Heading into the sixth inning Friday in Toronto, Seattle fans must have wondered if the Mariners might become the first major league team since the 2001 San Diego Padres (May 12 by Florida; Sept. 3 by St. Louis) to get no-hit twice in the same season. Not only didn’t that happen — Dustin Ackley spoiled Ricky Romero’s bid for a no-no — but the Mariners wound up defeating the Blue Jays 9-5 in the most improbable fashion.
After the Mariners crawled back from a 3-0 deficit to tie the score at 3, then falling behind again 5-3, they tied it at 5 in the top of the ninth, sending the game into extra innings. After consecutive singles in the top of the 10th by Justin Smoak, Jose Montero and Alex Liddi, Michael Saunders parked his second home run of the night, a grand slam, to give the Mariners an amazing come-from-behind victory.
Seattle (11-10), which started this current 10-day, 10-game road trip after four consecutive losses, has won a season-high four in a row.
Of his game-winning salami, Saunders said, “I was just trying to get it into the outfield, and I was able to do that. I was happy with it.”
Since getting “perfecto-ed” by Philip Humber Saturday, the Mariners, who had no hits through five innings against Romero, have had double digits in hits three times, including 11 Friday.
“That perfect game might have been the best thing that ever happened to us,” said Saunders. “We’ve come out swinging ever since.”
The Blue Jays lit the scoreboard in the second when Edwin Encarnacion drilled a Blake Beavan fastball over the center-field fence on a 2-1 count. The Mariners answered in the top of the third when, after walks to Saunders and Miguel Olivo, Saunders scored on a throwing error by Toronto third baseman Brett Lawrie, brother of former UW softball star Danielle Lawrie.
Encarnacion doubled to left in the fourth and Eric Thames singled to center. Both scored on a double to right by Colby Rasmus, giving the Blue Jays a 3-1 advantage.
Seattle shaved the deficit to 3-2 in the seventh when Jesus Montero belted his third home run of the season, a mammoth shot to left center. Then Casper Wells ripped a gapper to right center, scoring Olivo, who had singled, with the tying run. Wells’ double gave him his his first RBI of the season and tied the game at 3.
Ichiro denied the Blue Jays a run in the bottom of the seventh when he nailed J.P. Arencibia, who had reached on a HBP, at the plate after an Adam Lind single.
With the score knotted at 3 in the bottom of the eighth, Seattle reliever Tom Wilhelmsen, who entered with a 1-0 record and 2.08 ERA, surrendered a line-drive home run to Thames. It was the first home run surrendered by Wilhelmsen this season.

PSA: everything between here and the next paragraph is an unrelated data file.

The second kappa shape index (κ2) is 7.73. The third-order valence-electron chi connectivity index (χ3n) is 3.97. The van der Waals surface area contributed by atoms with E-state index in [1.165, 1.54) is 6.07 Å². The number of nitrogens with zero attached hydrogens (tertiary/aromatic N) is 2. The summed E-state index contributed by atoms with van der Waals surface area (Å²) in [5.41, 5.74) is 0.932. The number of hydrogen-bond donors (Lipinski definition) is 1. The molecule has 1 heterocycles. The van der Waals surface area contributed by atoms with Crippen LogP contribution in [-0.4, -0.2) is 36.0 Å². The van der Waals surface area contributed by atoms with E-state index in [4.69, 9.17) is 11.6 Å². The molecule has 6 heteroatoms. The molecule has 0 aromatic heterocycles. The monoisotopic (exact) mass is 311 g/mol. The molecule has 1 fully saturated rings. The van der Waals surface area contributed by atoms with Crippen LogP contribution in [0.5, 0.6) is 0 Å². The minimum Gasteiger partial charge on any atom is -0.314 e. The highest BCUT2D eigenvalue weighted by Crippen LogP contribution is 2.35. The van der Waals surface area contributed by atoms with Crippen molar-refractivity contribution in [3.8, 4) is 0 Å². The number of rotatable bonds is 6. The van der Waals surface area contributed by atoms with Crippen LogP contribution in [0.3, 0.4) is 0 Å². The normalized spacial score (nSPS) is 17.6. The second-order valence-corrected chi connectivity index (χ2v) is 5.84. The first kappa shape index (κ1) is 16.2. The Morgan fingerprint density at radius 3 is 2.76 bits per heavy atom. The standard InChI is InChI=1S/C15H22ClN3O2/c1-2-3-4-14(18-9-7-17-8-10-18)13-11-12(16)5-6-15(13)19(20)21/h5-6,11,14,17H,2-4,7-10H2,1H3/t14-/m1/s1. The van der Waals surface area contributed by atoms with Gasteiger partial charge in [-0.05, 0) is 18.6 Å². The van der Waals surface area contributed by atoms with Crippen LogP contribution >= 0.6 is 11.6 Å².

Lawrie then singled for Toronto, advanced to third on a wild pickoff attempt by Wilhelmsen, and scored on a sacrifice fly. Toronto 5, Mariners 3.
In the ninth, the Mariners tallied twice on Saunders’ first homer, his third of the season, and on an RBI single by John Jaso, sending the game into extra innings.
In the 10th, the Mariners, who went 3-for-11 with runners in scoring position, loaded the bases, setting up Saunders to belt a slider off Francisco Cordero for the first salami of his career.
“We really worked hard and played it close to the vest, and we stepped up with multiple people,” said manager Eric Wedge, who said of Saunders, “He’s a completely different hitter this year. He’s always been a complete ball player, but his hitting has always been a little bit short. With all the work he did in the offseason, now it isn’t. He got us within a run with his first home run and he won it with his last one.”
Charlie Furbush (2-1) collected the win for Seattle and Brandon League would have had the save, had not Saunders blasted the grand slam.
In the second of the three-game series Saturday, the Mariners will Kevin Millwood (0-1, 7.04) to the mound to contest Brandon Morrow (1-1, 3.71), Seattle’s No. 1 pick in the 2006 amateur draft. The Mariners traded Morrow to the Blue Jays Dec. 23, 2009, in a deal that netted League.
Teams Twice No-Hit In The Same Season
- 1923 Philadelphia Athletics (Sept. 4, Sept. 7 by Jesse Barnes and Howard Ehmke
- 1960 Philadelphia Phillies (Aug. 18, Sept, 16) by Lew Burdette and Warren Spahn
- 1964 Chicago Cubs (Aug. 19, Sept. 9) by Jim Maloney and Sandy Koufax
- 1967 Detroit Tigers (April 30, Sept. 10) by Steve Barber/Stu Miller and Joel Horlen
- 1971 Cincinnati Reds (June 3, June 23) by Ken Holtzman and Rick Wise
- 1973 Detroit Tigers (April 27, July 15) by Steve Busby and Nolan Ryan
- 1977 California Angels (May 30, Sept. 22) by Dennis Eckersley and Bert Blyleven
- 1996 Colorado Rockies (May 11, Sept. 17) by Al Leiter and Hideo Nomo
- 2001 San Diego Padres (May 12, Sept. 3) by A.J. Burnett and Bud Smith